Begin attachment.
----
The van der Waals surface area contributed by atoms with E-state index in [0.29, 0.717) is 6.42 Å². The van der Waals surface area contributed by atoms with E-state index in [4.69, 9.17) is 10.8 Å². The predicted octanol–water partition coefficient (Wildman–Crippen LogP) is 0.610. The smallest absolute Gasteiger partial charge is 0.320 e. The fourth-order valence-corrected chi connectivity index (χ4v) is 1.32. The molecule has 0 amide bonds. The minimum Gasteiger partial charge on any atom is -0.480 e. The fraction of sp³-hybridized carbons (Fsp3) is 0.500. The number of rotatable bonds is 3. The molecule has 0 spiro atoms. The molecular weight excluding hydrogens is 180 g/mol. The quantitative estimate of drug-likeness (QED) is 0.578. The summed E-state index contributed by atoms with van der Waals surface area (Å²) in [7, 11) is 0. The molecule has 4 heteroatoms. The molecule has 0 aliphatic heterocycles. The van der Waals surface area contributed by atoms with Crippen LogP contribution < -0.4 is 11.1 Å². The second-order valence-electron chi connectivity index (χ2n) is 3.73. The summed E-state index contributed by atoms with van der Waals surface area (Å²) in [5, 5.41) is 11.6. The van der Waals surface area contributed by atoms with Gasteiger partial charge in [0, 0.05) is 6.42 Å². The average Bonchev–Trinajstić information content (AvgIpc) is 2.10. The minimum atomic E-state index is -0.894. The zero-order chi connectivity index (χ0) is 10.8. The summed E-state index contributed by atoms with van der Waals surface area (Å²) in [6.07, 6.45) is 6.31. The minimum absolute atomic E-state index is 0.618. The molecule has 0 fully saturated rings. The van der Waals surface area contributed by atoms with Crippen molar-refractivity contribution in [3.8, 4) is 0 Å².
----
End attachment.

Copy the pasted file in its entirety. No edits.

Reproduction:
The van der Waals surface area contributed by atoms with E-state index in [0.29, 0.717) is 6.42 Å². The van der Waals surface area contributed by atoms with E-state index in [4.69, 9.17) is 10.8 Å². The predicted octanol–water partition coefficient (Wildman–Crippen LogP) is 0.610. The smallest absolute Gasteiger partial charge is 0.320 e. The fourth-order valence-corrected chi connectivity index (χ4v) is 1.32. The molecule has 0 amide bonds. The minimum Gasteiger partial charge on any atom is -0.480 e. The fraction of sp³-hybridized carbons (Fsp3) is 0.500. The number of rotatable bonds is 3. The molecule has 0 spiro atoms. The molecular weight excluding hydrogens is 180 g/mol. The quantitative estimate of drug-likeness (QED) is 0.578. The summed E-state index contributed by atoms with van der Waals surface area (Å²) in [7, 11) is 0. The molecule has 4 heteroatoms. The molecule has 0 aliphatic heterocycles. The van der Waals surface area contributed by atoms with Crippen LogP contribution < -0.4 is 11.1 Å². The second-order valence-electron chi connectivity index (χ2n) is 3.73. The summed E-state index contributed by atoms with van der Waals surface area (Å²) in [5, 5.41) is 11.6. The van der Waals surface area contributed by atoms with Gasteiger partial charge in [0, 0.05) is 6.42 Å². The average Bonchev–Trinajstić information content (AvgIpc) is 2.10. The minimum atomic E-state index is -0.894. The zero-order chi connectivity index (χ0) is 10.8. The summed E-state index contributed by atoms with van der Waals surface area (Å²) in [6.07, 6.45) is 6.31. The minimum absolute atomic E-state index is 0.618. The molecule has 0 fully saturated rings. The van der Waals surface area contributed by atoms with Crippen molar-refractivity contribution in [3.8, 4) is 0 Å².